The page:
Despite the demands of motherhood, Barbara continued to work at a wild pace. "I am not viable if I cannot work – even an hour a day keeps me civilized," she said.

Circles and squares by Caroline Maclean (Bloomsbury £ 30, 296pp). Today, affluent Londoners - whether artistic or not - can buy a piece of this piece of 1930s history

Circles and squares by Caroline Maclean (Bloomsbury £ 30, 296pp). Today, affluent Londoners – whether artistic or not – can buy a piece of this piece of 1930s history

Her friend Henry Moore lived around the corner from them in Hampstead; Moore had known Barbara since they were both at Leeds Art School. Down the hill was the painter Paul Nash, who had done brilliant work as an official martial artist in the First World War.

Nash was influenced in his step to surrealism by his short but intense extramarital relationship with the artist Eileen Agar, another member of the group. Agar held its own in the male-dominated group of artists. Recalling a month-long house party in Cornwall with members of the Hampstead set, she said, “Anyway, I didn't go to bed with everyone who asked me. When do I have time to paint? "

One of the most interesting chapters of the book is about the masterpiece of modernity, which became known as the Isokon building. It was the idea of ​​engineer Jack Pritchard and his wife Molly who wanted to build a block of flats in Hampstead that would enable a semi-community life. They asked dashing architect Wells Coates for help to build it; Predictably, Molly soon started an affair with him.

The pure white building, with a shape reminiscent of an ocean liner, had exterior walls made of concrete, a material that had never before been used for residential purposes in Britain.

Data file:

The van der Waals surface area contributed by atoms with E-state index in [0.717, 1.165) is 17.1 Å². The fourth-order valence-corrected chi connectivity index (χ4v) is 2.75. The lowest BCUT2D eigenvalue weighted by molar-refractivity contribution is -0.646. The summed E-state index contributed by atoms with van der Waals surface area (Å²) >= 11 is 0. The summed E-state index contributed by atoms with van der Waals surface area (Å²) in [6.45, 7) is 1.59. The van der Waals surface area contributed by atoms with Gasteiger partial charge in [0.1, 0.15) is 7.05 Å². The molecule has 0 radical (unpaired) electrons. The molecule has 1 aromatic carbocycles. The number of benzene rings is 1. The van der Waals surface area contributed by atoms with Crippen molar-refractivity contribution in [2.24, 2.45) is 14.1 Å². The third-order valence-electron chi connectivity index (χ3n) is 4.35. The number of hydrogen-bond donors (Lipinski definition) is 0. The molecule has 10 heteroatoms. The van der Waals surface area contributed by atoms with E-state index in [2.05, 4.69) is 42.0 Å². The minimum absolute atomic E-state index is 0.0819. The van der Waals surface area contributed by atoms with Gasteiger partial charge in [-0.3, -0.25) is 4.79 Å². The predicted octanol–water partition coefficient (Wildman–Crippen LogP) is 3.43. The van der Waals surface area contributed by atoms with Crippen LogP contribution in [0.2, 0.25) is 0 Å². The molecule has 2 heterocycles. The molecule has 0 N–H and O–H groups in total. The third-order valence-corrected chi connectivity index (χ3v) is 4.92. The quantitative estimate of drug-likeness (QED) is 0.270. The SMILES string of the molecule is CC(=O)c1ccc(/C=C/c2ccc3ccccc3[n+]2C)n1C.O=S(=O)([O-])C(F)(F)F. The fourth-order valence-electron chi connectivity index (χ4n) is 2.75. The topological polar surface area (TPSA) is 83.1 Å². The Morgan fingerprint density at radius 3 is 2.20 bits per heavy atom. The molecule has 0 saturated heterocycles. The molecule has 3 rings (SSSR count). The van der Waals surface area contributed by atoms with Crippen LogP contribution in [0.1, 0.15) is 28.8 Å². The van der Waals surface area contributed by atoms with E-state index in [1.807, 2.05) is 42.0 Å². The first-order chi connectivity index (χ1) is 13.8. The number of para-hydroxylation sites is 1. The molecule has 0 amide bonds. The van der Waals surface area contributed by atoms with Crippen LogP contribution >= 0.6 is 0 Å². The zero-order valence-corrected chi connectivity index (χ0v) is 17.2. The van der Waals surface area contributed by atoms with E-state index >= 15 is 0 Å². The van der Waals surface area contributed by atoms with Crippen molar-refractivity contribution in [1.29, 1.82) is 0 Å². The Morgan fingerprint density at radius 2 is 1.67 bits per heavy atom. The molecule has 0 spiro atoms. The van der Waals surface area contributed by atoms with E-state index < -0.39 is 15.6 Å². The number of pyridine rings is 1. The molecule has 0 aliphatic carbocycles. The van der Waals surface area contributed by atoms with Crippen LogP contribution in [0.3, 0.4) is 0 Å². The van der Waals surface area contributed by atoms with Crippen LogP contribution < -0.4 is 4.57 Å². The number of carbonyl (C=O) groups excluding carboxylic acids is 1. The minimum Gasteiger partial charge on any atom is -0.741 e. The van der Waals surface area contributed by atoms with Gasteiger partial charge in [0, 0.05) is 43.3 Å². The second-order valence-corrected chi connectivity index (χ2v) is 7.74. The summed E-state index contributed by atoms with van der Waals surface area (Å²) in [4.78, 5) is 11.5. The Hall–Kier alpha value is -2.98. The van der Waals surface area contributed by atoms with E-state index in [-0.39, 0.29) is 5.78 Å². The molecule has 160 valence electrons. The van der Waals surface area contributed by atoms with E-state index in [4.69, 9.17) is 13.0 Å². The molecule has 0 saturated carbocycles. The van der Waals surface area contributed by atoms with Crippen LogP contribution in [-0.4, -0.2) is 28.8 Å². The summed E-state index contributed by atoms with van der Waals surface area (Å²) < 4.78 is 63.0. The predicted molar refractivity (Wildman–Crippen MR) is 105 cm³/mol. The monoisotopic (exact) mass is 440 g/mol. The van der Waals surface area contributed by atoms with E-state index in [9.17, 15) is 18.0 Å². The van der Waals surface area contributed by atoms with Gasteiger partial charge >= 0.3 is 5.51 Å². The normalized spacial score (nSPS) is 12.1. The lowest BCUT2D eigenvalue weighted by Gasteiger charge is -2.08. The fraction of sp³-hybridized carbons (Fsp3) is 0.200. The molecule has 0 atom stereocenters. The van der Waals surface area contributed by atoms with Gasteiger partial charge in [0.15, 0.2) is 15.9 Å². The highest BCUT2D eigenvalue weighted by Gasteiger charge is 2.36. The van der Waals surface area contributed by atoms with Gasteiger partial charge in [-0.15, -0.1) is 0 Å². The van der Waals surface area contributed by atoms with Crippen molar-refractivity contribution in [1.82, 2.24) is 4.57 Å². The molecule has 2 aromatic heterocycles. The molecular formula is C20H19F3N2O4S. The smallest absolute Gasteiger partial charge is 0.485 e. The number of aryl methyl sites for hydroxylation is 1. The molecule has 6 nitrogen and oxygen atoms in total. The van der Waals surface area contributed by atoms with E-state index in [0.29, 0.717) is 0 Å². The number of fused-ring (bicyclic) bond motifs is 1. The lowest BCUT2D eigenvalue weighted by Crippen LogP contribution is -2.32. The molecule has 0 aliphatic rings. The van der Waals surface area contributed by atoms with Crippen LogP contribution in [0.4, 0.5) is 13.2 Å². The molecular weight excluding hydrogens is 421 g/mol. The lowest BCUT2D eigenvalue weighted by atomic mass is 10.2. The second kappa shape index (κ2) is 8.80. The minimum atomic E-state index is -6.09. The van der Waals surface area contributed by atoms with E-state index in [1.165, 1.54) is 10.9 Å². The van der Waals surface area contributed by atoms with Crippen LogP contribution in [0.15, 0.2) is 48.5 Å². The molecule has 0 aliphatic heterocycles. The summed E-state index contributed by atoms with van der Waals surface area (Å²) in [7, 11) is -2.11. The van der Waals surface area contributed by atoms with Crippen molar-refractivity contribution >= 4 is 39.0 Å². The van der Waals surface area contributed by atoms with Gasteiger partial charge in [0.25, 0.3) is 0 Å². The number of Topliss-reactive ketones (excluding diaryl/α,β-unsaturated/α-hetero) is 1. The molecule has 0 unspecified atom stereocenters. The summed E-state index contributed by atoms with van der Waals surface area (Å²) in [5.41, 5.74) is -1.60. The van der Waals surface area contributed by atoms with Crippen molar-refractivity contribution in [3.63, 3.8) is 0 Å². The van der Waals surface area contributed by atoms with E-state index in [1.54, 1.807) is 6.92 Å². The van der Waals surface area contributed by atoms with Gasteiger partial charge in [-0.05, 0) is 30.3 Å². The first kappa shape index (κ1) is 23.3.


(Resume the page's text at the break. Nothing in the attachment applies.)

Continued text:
His tenants included Agatha Christie, who lived there during the war. She liked the "informal and happy atmosphere" of the building and wrote nine of her novels there.

A sign of how influential the Hampstead Modernism had become was the surrealistic exhibition in London in 1936 that Roland Penrose helped to organize. He, Eileen Agar, Paul Nash and Henry Moore all contributed, along with a number of leading contemporary European artists – Dali, Picasso, Klee, Miro, Magritte, Giacometti and Brancusi.

The crowd opening the show was so big that the police had to cordon off Bond Street.

Dylan Thomas offered guests cooked cords in teacups while a performance artist wandered around with a dummy leg in one hand and a pork chop in the other. When the show ended, Dali appeared with a diving helmet. The playwright J.B. Priestley thundered that the exhibition came out of "moral perversions", but the audience was thrilled.

When the war was declared, the group either drove abroad or, like Ben and Barbara, to safer places like Cornwall.

Looking back at that time, Barbara compared it to "being carried on the crest of this robust and inspiring wave".

The white Isokon building, a memorial to these heady days, was increasingly run down and sold to the Camden Council in 1972. Ken Livingstone, the chairman of the Council of Housing, wanted to tear it down, but was saved through its listed status and eventually saved. The apartments were beautifully renovated.

Today, affluent Londoners – whether artistic or not – can buy a piece of this piece of 1930s history.